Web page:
How to Build a Contact Form that Converts

How to Build a Contact Form that Converts

Having a contact form on your website is a great way to have interaction between your brand and visitors. When building a contact form, the key thing is to make it simple yet capturing only the information that your company needs. Don’t make it challenging for someone who wants to contact your company. The whole idea of a contact form is to lead to starting a conversation.

Here are a few tips to help you build a contact form for your website that also converts:

Minimize the number of fields on your form

Tips for Creating Forms that Convert | BlueprintThe fewer fields your contact form has, the more conversion you’ll get. Most people find contact forms with over 6 fields intimidating which causes a resistance that causes your visitor to not fill out your contact form. Eliminating unnecessary fields will help the conversion rate of your contact form significantly. Try to stick with around 3 to 6 fields. If you have an application, try to break the form up into different sections or steps.

Cut down the amount of required fields needed. Not everyone wants to share information such as their phone number. Instead, if you want to ask someone for their phone number, the best way to do so is by making that field optional and not required. Doing this will help by not forcing someone into giving out information they don’t want to give out.

Catchy call-to-action headline

Encouraging your visitors to complete your form is easier with a catchy headline. Some sample headlines are:

  • Get your free eBook
  • Claim your eBook now
  • Sign up for your eBook today

To submit or not to submit

Your submit button is more than just a button but the final opportunity to convince your visitors that they should fill out your contact form. You should customize your button based on whatever your offer is. What we mean by that is make your text specific.

Some examples include:

  • Download your eBook
  • Get your free eBook
  • Join our Newsletter
  • Click here to download your eBook

These examples are much more alluring than “submit” or “send”.

Make your button stand out! Using capitalization, when necessary. This would depend on the look and feel of your website. Use a contrasting color that ties in to your color palette and add a hover color. Hover colors will indicate that the button is clickable to your visitors.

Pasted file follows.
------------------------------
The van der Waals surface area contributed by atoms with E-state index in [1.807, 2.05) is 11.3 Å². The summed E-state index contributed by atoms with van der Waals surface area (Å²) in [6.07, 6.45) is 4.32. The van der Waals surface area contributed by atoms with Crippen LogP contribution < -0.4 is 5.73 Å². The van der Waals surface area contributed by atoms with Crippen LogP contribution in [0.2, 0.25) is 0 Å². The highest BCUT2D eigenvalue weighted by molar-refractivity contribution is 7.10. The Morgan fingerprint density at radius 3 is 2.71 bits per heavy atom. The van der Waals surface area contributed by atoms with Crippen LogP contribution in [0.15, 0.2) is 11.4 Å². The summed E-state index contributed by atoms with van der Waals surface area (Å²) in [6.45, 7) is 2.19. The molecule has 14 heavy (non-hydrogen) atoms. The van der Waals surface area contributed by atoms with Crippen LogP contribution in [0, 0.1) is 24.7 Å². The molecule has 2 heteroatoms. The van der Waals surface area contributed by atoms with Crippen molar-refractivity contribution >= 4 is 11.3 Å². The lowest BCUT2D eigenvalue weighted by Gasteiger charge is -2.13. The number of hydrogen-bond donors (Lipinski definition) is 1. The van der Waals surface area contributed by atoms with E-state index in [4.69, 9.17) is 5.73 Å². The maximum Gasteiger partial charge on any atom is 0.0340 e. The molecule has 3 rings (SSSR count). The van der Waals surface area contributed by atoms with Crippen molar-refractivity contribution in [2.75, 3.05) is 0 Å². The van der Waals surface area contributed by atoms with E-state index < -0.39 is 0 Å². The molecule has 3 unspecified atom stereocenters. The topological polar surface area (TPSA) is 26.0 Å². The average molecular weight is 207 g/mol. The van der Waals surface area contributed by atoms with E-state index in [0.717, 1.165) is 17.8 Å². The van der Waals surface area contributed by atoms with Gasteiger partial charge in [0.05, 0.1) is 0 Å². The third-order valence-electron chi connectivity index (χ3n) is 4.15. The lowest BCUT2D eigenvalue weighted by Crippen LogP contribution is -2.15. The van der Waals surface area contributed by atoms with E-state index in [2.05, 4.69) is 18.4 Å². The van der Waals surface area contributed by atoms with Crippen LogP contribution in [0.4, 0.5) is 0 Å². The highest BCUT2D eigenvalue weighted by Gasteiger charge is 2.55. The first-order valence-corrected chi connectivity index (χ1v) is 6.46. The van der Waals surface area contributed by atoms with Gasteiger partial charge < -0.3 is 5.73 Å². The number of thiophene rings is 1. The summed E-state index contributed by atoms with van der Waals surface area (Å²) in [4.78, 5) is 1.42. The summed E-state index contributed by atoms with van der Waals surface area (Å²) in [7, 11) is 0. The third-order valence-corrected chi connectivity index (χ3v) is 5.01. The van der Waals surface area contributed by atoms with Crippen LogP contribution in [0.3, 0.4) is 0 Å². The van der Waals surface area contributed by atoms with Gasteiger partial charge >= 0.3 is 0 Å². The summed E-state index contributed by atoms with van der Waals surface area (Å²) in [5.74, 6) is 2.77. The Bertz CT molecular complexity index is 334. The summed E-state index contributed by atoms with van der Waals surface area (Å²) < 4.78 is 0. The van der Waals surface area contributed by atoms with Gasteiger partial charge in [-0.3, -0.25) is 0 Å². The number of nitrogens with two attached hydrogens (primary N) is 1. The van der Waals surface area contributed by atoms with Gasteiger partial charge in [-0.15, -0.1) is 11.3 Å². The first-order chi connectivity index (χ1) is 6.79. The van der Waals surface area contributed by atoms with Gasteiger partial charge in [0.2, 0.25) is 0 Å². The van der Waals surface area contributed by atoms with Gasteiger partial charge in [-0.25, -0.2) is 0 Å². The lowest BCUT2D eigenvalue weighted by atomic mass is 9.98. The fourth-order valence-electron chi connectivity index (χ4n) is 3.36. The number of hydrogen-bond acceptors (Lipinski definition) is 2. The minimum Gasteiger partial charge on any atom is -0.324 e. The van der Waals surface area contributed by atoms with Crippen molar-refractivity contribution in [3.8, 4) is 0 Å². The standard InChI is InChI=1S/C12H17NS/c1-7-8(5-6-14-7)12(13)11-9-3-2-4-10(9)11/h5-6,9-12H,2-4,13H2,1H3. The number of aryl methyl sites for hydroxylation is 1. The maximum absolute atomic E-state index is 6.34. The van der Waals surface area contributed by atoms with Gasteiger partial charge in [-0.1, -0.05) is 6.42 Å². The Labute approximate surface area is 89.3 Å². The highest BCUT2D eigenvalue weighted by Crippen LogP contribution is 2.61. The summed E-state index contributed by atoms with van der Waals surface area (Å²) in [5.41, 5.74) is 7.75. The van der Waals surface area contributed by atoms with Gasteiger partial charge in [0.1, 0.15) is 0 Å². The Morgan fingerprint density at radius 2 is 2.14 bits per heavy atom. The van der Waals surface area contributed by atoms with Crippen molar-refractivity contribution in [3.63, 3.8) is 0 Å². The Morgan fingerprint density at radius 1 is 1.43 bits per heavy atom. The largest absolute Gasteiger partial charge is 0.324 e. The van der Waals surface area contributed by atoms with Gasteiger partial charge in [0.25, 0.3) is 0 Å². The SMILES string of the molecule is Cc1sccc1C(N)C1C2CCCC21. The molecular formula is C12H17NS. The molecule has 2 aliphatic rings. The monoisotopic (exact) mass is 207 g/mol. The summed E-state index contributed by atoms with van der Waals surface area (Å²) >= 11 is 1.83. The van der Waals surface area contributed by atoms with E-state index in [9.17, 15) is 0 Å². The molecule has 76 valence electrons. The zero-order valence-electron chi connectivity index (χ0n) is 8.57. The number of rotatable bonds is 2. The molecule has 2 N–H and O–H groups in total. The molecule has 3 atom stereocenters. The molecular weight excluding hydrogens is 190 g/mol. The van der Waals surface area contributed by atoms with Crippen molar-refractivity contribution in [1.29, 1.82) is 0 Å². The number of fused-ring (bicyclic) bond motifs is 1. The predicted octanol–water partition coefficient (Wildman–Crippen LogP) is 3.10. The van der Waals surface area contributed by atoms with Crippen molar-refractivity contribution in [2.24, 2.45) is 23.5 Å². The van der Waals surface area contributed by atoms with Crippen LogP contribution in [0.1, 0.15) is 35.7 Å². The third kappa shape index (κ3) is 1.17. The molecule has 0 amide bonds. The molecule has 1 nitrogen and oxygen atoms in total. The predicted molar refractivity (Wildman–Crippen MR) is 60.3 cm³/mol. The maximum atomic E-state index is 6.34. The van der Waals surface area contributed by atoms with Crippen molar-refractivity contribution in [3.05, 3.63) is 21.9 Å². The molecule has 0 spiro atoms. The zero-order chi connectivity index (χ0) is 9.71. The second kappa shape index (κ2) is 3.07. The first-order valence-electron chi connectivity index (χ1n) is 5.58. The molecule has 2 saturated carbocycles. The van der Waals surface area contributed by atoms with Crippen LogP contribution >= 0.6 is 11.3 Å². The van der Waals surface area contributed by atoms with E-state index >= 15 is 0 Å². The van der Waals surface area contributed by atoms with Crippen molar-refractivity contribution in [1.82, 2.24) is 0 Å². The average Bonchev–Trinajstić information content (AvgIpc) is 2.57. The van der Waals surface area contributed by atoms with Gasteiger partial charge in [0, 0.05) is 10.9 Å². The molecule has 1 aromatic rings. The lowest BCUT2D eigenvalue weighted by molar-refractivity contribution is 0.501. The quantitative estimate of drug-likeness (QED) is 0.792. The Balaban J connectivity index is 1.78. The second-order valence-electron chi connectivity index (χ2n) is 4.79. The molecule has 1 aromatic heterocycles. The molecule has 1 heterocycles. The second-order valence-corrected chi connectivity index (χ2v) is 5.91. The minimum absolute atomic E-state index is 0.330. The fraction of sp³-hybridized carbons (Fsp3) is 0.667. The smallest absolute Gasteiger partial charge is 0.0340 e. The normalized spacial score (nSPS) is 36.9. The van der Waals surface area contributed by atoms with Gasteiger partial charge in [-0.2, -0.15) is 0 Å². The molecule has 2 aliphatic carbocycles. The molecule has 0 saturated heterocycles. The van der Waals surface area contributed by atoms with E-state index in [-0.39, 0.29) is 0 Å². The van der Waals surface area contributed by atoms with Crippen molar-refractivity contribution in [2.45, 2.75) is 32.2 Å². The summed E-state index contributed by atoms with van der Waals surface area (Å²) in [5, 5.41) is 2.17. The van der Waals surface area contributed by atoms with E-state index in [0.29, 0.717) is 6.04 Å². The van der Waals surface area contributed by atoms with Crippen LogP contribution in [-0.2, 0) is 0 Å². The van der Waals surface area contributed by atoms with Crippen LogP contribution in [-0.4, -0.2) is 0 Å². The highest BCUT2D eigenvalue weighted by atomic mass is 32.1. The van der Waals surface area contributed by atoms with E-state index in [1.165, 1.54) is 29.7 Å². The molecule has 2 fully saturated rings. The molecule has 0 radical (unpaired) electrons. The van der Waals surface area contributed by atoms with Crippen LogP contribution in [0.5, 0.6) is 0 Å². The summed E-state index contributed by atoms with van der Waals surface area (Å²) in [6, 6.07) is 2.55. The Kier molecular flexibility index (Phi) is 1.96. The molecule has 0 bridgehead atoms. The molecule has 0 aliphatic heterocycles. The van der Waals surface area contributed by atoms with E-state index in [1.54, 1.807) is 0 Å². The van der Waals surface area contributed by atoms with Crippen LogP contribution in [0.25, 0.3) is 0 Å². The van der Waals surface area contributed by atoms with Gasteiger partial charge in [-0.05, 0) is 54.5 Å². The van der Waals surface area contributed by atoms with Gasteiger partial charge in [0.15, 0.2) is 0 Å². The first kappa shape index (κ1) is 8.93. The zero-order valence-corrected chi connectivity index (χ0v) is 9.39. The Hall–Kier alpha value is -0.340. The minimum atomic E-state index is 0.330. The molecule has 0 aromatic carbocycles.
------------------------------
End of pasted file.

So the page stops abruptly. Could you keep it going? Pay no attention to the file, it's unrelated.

Design and layout of your form

The way your form is designed and laid out is great for optimization. Use colors that stand out and contrast with the background. You want your visitors to notice your contact form. Keep in mind the best place for your contact form, whether it is on the left or right side of your website. Place your contact form above the fold. That means if your contact from is on the contact page than you want it to be positioned in the upper half of your website so it is visible without having to scroll down the page.

Creating a simple, creative and functional contact form will motivate your visitors to reach out and contact your company. Partnering with the right web design company is paramount to helping you find the best way to encourage consumers to part with their valuable information and pass it on to you.

By: LaToya Smith
  • Elizabeth Weaver

    Great tips on design and layout. Too often, people forget that the entire point of utilizing a form is to create an opportunity for a conversion in some capacity and therefore forget to make it eye-catching and user-friendly!

  • Jeff Cline

    I LOVE THIS POST.

    Latoya, thanks for hitting on a topic that unfortunately often goes unnoticed, and in such a shameful way.

    Headlines and submit buttons – you hit the mark here. Why do I want to give my personal information so you can bomb me with emails? You are best to explain the value that you are providing (and make it worthwhile) before asking.

    I’d add to the list above with “Top 5 things you need to know” (Or didn’t think of). What is the real value that you are providing? a newsletter? – Think about the valuable knowledge and benefits the newsletter provides and change that headline from “sign up for our newsletter” to “Cost Saving Advice from _x_ industry experts, delivered to your inbox monthly!”

    The Best forms, yes, are usually limited, often to one field. I would argue the case where on a few rare occasions, a lengthy multiple choice form can both pre-qualify a lead, as well as speed up the sales process by asking the fundamental questions that you need to know EVERY time. The caveat to this is only asking the necessary questions, and knowing that this may not be the best option for every industry.

    Experiment, A/B split testing will prove out which variation converts the best. Most of all, be exited of the value of what you are offering!